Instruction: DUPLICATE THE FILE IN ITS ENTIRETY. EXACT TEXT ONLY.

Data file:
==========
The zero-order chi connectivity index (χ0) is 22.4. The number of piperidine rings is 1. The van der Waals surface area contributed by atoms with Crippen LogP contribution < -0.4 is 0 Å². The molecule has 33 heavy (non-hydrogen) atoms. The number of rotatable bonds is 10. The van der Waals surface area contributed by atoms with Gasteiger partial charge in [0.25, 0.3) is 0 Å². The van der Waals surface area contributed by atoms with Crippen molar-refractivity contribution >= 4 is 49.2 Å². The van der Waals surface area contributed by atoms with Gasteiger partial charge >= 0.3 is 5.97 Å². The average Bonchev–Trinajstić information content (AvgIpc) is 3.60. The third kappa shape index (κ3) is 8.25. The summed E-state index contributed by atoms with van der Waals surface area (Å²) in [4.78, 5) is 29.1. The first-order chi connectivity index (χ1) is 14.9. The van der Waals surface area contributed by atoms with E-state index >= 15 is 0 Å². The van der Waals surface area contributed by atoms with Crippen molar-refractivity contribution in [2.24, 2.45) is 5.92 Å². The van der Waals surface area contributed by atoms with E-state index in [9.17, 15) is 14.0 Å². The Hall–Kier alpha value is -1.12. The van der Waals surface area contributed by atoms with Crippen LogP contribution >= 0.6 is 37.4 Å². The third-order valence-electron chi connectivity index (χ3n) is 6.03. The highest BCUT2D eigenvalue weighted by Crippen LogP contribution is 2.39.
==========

The zero-order chi connectivity index (χ0) is 22.4. The number of piperidine rings is 1. The van der Waals surface area contributed by atoms with Crippen LogP contribution < -0.4 is 0 Å². The molecule has 33 heavy (non-hydrogen) atoms. The number of rotatable bonds is 10. The van der Waals surface area contributed by atoms with Gasteiger partial charge in [0.25, 0.3) is 0 Å². The van der Waals surface area contributed by atoms with Crippen molar-refractivity contribution >= 4 is 49.2 Å². The van der Waals surface area contributed by atoms with Gasteiger partial charge >= 0.3 is 5.97 Å². The average Bonchev–Trinajstić information content (AvgIpc) is 3.60. The third kappa shape index (κ3) is 8.25. The summed E-state index contributed by atoms with van der Waals surface area (Å²) in [4.78, 5) is 29.1. The first-order chi connectivity index (χ1) is 14.9. The van der Waals surface area contributed by atoms with E-state index >= 15 is 0 Å². The van der Waals surface area contributed by atoms with Crippen molar-refractivity contribution in [2.24, 2.45) is 5.92 Å². The van der Waals surface area contributed by atoms with E-state index in [9.17, 15) is 14.0 Å². The Hall–Kier alpha value is -1.12. The van der Waals surface area contributed by atoms with Crippen LogP contribution >= 0.6 is 37.4 Å². The third-order valence-electron chi connectivity index (χ3n) is 6.03. The highest BCUT2D eigenvalue weighted by Crippen LogP contribution is 2.39.